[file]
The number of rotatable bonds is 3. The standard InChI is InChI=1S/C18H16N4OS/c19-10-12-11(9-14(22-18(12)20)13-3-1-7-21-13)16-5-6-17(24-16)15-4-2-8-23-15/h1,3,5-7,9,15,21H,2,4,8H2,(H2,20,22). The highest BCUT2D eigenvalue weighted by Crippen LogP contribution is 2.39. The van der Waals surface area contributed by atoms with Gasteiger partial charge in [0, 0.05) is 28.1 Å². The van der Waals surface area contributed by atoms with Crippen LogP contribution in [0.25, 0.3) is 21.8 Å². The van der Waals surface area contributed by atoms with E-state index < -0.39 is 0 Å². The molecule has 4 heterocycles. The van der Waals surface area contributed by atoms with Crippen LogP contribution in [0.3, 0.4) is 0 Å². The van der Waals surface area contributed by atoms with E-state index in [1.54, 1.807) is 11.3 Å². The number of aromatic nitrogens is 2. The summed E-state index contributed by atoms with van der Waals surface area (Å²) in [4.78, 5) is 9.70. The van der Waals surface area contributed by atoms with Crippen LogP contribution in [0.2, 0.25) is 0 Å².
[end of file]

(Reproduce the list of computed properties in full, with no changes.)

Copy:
The number of rotatable bonds is 3. The standard InChI is InChI=1S/C18H16N4OS/c19-10-12-11(9-14(22-18(12)20)13-3-1-7-21-13)16-5-6-17(24-16)15-4-2-8-23-15/h1,3,5-7,9,15,21H,2,4,8H2,(H2,20,22). The highest BCUT2D eigenvalue weighted by Crippen LogP contribution is 2.39. The van der Waals surface area contributed by atoms with Gasteiger partial charge in [0, 0.05) is 28.1 Å². The van der Waals surface area contributed by atoms with Crippen LogP contribution in [0.25, 0.3) is 21.8 Å². The van der Waals surface area contributed by atoms with E-state index < -0.39 is 0 Å². The molecule has 4 heterocycles. The van der Waals surface area contributed by atoms with Crippen LogP contribution in [0.3, 0.4) is 0 Å². The van der Waals surface area contributed by atoms with E-state index in [1.54, 1.807) is 11.3 Å². The number of aromatic nitrogens is 2. The summed E-state index contributed by atoms with van der Waals surface area (Å²) in [4.78, 5) is 9.70. The van der Waals surface area contributed by atoms with Crippen LogP contribution in [0.2, 0.25) is 0 Å².